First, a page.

How to tell your co-workers that you don’t drink

As the writer of a recent Time article about our research writes, it’s not always easy to explain why you’re turning down a drink at work-related social functions. Time4ab

My research conducted with Dr. Lynsey Romo and colleagues and published in the Journal of Applied Communication Research, involved talking to working professionals who abstain from drinking about how they communicate with co-workers about their abstinence. Some participants reported being concerned about the negative impact of their alcohol abstinence.

So, how do you “spill the beans” to colleagues that you’re a non-drinker? How do you address it the heat of the moment at a social function where your colleagues are drinking and asking why you aren’t?

Well, our research revealed several ways that participants dealt with this.

Passing

First, avoiding the confrontation by “passing” as a drinker. As one participant reported, “I’ve held a beer bottle for hours, to the point where it’s warm.”

Being Forthright

Some participants came straight out with it about their non-drinking status, finding that it quickly settled the issue and prevented future conversations about the topic.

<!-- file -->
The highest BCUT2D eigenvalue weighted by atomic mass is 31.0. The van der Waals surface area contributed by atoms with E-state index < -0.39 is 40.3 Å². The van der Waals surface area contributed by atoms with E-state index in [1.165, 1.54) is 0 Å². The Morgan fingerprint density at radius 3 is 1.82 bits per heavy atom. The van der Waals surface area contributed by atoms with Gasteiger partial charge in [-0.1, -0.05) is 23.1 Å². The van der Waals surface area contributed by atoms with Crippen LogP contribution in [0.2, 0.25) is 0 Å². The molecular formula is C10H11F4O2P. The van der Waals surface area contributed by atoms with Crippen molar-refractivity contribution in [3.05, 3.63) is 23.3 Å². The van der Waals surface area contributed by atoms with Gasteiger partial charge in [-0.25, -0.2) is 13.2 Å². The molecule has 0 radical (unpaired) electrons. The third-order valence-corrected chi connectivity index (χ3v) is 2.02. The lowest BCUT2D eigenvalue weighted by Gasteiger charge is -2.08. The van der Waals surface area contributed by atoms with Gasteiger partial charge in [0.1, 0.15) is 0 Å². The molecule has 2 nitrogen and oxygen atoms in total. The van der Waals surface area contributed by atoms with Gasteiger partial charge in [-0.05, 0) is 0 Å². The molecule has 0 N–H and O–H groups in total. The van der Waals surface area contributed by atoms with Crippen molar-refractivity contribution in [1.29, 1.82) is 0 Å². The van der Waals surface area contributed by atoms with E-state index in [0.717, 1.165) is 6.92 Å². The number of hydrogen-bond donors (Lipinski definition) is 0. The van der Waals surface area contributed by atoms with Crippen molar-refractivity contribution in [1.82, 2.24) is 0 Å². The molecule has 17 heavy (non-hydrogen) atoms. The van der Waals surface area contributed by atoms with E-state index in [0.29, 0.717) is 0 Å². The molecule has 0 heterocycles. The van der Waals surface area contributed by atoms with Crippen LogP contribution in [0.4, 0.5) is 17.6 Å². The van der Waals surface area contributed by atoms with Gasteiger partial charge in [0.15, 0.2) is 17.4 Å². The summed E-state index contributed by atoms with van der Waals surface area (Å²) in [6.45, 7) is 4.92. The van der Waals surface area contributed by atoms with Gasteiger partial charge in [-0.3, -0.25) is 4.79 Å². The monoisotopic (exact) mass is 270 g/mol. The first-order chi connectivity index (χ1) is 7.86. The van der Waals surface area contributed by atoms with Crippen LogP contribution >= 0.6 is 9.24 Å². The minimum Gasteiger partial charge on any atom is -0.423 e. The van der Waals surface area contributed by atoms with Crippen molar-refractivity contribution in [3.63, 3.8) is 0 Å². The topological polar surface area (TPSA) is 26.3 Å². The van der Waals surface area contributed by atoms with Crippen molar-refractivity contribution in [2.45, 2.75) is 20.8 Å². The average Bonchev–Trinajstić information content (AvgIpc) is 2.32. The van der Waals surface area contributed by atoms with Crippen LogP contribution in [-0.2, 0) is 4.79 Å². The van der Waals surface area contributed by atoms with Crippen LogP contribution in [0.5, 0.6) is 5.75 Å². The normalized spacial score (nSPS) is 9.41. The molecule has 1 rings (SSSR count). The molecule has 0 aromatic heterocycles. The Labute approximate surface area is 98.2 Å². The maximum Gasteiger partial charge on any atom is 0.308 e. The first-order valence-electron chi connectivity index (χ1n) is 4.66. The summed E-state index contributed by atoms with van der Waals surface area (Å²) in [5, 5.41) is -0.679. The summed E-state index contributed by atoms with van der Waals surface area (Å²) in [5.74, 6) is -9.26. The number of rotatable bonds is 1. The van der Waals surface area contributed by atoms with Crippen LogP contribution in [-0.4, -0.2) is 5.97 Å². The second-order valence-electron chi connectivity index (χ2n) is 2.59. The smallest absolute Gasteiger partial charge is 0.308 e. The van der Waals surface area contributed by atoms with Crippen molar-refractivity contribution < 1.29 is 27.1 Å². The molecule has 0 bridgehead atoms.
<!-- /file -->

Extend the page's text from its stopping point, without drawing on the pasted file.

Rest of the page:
Using Excuses

Another option is to use vague excuses or explanations to diffuse the situation. First, choosing to emphasize abstinence from alcohol as a personal choice that applies only to you, not your judgement of others. Additionally, humor can be helpful here. One participant said she sometimes joked that she was allergic to alcohol when people questioned why she did not drink. Finally, as profiled in the Time article, health excuses are also an option:

  • “Not drinking is my secret to weight loss.” – Not drinking is the way you keep fit.
  • “It’s that pesky toe fungus again.” – Use of antibiotics prevents you from drinking.
  • “Sorry, I’ve got a marathon.” – Early mornings, training and physical prevent you from being able to drink.
  • “Ugh, migraines.” – Migraine medicine requires that you don’t drink.

Read more about our study, An Examination of How Professionals Who Abstain from Alcohol Communicatively Negotiate Their Non-drinking Identity, here.

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